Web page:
3 good reasons why this food service company is in your portfolio
Working behind the scenes to provide food and related products to customers across the country, Performance Food Group (NYSE: PFGC) isn’t exactly a household name, but it is quite popular.
The company has just announced a significant acquisition, giving it a new angle of revenue generation while setting up tasty profits in its existing sectors as well. Here are three reasons you might consider buying the stock this fall.
1. Its results live up to its name – mostly
Describing itself as the second largest American food distributor, Performance Food has actually outperformed lately. It released its fiscal fourth quarter and fiscal 2021 results on August 19, beating analysts’ expectations for revenue and adjusted earnings per share (EPS). Quarterly revenue of $ 9.3 billion climbed 61.1% year on year, while adjusted EPS of $ 0.56 marked a major reversal from the $ 0.86 loss of the period of the previous year. Annual revenue jumped 21.2%, while net income and EPS also turned positive after a difficult 2020 fiscal year.
While promising, the strong gains are largely due to Performance Foods’ acquisition of Reinhart Foodservice in late 2019 (more on that later). About $ 6 billion of Performance Food’s revenue for fiscal 2021 came from Reinhart. Without this contribution, the company’s turnover decreased slightly for the year.
With the agreement with Reinhart in mind, comparing the latest results with the pre-pandemic reports for fiscal 2019 gives an overview of the company’s strong position going forward. Revenue for fiscal year 2021 is up 54.0% over two years. At Ultimately, the impact of the pandemic on spending is still apparent, as this past year’s net profit is down 75.6% from 2019. But Performance Food’s business is quickly picking up momentum. while the last quarter saw record sales, a 55% increase in volume case and a similar jump in adjusted EBITDA.
2. Its acquisition opens up new horizons
Another important part of Performance Foods’ strategy is expansion to improve its growth. The company has just completed its takeover of Core-Mark Holding Company, a food distributor serving convenience stores. With its expansion into this market, management expects the transaction to be accretive to EPS in the first full year with $ 40 million in cost synergies realized in the third full year after closing. the transaction.
On the latest earnings conference call, CEO George Holm said convenience store sales represent a $ 110 billion addressable market, about half of which is in the food service industry, the company’s specialty area. Holm described how convenience stores “continue to move away from low-margin tobacco products to more foodservice, increasing both sales and long-term profit growth.”
The ability of Performance Foods to make successful acquisitions is also evidenced by its purchase of Reinhart Foodservice. According to the latest earnings report, Reinhart generated $ 2.5 billion in revenue in fiscal 2020 and $ 6.0 billion in fiscal 2021, which is a significant portion of the overall earnings. of the company. Holm noted on the call, “[I]Reinhart’s integration continues to progress at or above expectations, and we expect that momentum will continue into fiscal 2022. âCore-Mark looks like another smart addition in the same vein.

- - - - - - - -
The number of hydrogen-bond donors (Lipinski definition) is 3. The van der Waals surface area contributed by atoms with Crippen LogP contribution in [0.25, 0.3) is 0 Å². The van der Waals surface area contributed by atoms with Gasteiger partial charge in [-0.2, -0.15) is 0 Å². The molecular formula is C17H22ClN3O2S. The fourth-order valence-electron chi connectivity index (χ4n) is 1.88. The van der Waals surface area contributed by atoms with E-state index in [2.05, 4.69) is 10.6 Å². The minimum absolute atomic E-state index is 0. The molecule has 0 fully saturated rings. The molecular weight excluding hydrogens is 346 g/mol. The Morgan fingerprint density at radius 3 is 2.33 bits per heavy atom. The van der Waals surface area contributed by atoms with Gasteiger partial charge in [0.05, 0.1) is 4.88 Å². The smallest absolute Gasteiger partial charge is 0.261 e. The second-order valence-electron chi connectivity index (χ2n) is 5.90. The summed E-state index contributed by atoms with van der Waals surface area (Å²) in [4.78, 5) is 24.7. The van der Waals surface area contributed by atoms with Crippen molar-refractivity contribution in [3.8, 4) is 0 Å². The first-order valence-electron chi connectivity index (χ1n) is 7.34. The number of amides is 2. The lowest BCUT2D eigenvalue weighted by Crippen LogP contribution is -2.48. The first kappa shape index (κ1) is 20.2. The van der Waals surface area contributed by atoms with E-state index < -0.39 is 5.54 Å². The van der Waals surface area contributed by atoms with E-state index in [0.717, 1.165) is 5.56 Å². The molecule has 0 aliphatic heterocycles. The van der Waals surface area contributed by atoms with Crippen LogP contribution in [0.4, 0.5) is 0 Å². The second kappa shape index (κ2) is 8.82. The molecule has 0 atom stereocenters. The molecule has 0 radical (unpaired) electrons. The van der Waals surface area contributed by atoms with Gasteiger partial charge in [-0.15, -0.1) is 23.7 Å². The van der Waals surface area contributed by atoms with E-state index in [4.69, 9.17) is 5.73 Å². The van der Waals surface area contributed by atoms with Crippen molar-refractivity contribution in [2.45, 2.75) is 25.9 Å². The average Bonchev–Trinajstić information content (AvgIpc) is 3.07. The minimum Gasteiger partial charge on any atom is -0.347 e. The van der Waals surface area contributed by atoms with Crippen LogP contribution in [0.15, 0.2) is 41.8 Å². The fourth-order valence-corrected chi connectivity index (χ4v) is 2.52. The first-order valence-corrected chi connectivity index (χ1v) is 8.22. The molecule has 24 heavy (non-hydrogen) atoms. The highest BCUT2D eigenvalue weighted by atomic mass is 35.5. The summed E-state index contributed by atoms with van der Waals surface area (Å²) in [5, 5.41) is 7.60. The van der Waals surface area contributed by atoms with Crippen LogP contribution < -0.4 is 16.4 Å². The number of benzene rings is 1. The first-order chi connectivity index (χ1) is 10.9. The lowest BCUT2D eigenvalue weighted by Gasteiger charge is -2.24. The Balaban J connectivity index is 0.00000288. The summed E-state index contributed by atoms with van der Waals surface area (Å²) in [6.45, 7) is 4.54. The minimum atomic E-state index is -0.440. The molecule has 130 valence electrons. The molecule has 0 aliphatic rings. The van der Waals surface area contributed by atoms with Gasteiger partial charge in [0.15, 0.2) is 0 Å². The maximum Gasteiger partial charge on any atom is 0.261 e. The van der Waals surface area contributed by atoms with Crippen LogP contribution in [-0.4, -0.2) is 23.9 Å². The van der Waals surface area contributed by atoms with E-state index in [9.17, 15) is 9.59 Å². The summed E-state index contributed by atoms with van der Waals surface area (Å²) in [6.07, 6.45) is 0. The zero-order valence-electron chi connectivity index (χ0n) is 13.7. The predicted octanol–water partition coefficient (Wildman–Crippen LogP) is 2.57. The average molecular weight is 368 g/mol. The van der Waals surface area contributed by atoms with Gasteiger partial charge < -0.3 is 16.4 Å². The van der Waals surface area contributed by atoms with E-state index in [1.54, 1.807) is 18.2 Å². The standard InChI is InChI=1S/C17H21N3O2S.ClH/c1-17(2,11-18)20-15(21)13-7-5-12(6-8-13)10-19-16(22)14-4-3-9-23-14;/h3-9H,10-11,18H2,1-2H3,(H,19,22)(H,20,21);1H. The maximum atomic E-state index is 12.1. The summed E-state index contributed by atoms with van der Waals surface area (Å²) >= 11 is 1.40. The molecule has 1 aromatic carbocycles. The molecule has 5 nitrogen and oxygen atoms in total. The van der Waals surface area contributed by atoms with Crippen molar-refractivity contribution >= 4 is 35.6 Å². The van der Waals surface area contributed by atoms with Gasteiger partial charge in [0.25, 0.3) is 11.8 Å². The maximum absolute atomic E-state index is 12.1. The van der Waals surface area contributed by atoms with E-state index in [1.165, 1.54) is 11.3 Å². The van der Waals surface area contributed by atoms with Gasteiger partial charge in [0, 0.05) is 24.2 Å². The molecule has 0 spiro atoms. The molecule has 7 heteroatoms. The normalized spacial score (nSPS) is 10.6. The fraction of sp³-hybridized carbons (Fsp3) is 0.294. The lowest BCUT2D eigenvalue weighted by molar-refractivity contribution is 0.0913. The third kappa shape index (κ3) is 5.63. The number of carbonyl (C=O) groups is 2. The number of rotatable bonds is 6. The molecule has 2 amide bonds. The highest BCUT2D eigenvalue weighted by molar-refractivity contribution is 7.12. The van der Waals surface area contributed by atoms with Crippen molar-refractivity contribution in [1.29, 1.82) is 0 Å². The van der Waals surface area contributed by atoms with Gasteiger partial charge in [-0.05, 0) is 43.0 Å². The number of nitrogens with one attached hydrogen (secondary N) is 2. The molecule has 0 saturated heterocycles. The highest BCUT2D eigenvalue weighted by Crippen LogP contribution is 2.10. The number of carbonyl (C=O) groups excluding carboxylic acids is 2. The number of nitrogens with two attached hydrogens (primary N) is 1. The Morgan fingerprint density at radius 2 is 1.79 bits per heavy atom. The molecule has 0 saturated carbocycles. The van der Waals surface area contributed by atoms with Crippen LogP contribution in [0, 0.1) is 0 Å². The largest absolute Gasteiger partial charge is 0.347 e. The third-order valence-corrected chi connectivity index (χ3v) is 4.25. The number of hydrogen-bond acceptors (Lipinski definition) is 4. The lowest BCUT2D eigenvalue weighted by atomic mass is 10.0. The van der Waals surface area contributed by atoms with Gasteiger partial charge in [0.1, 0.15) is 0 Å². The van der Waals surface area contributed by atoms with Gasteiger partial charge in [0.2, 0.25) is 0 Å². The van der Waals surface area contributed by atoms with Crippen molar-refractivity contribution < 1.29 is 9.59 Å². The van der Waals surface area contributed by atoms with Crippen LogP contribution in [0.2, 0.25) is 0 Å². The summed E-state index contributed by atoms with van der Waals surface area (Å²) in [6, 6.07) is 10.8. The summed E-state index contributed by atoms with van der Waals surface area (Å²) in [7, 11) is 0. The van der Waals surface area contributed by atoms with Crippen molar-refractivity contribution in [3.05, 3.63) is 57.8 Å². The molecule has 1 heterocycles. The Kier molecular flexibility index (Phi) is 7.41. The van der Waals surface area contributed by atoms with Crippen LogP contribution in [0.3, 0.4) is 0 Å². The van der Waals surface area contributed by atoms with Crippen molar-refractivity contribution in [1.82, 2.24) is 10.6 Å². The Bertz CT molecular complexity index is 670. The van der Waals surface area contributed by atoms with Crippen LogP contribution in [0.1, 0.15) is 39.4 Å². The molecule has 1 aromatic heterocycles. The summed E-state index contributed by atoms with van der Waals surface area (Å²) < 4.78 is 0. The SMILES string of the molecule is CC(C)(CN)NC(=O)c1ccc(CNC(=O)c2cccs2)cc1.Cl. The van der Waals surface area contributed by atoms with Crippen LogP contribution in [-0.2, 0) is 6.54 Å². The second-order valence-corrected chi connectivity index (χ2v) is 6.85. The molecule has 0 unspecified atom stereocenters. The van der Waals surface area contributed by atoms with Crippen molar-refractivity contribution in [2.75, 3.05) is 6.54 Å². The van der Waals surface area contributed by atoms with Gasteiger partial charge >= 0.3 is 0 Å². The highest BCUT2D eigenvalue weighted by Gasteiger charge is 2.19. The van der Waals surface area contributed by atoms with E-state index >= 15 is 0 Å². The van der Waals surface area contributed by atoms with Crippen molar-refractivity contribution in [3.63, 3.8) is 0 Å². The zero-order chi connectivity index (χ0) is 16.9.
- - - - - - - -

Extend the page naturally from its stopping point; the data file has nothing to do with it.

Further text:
3. Catering continues to rebound
A very optimistic factor in interpreting Performance Foods results is that, as the foodservice industry recovers, the company is generating solid gains long before the foodservice rebound is over. In the second quarter of 2021, restaurant spending jumped 32% year-over-year, according to a study by The NPD Group. However, there is still a considerable avenue of recovery. NPD analyst David Portalatin told the Dairy Processing industry website: “[T]The restaurant recovery in the United States is underway, but it will take time for it to fully return to pre-pandemic levels. “
Market research firm Datassential also expects continued sales growth. His calculation of the numbers led to a forecast of $ 701 billion in restaurant sales in 2021, up 15.4% from 2020. However, restaurant service sales are expected to continue growing, increasing by 9. 5% to $ 771 billion in 2022 and 6.0% in 2023. This means Performance Foods is expected to continue to benefit from at least two years of growing foodservice demand.
Its convenience store expansion through Core-Mark also looks timely based on recent traffic data. The National Highway Administration reported a 14.5% year-over-year increase in kilometers driven in June, and that metric rose 13% for the first half of 2021. Drivers are returning to US roads provides indirect support for the company’s orientations concerning its new subsidiary.
Overall, the company is exactly where it needs to be to stand out as a winner among food stocks for at least several years, making it a solid choice for long-term investors.
This article represents the opinion of the author, who may disagree with the âofficialâ recommendation position of a premium Motley Fool consulting service. We are heterogeneous! Questioning an investment thesis – even one of our own – helps us all to think critically about investing and make decisions that help us become smarter, happier, and richer.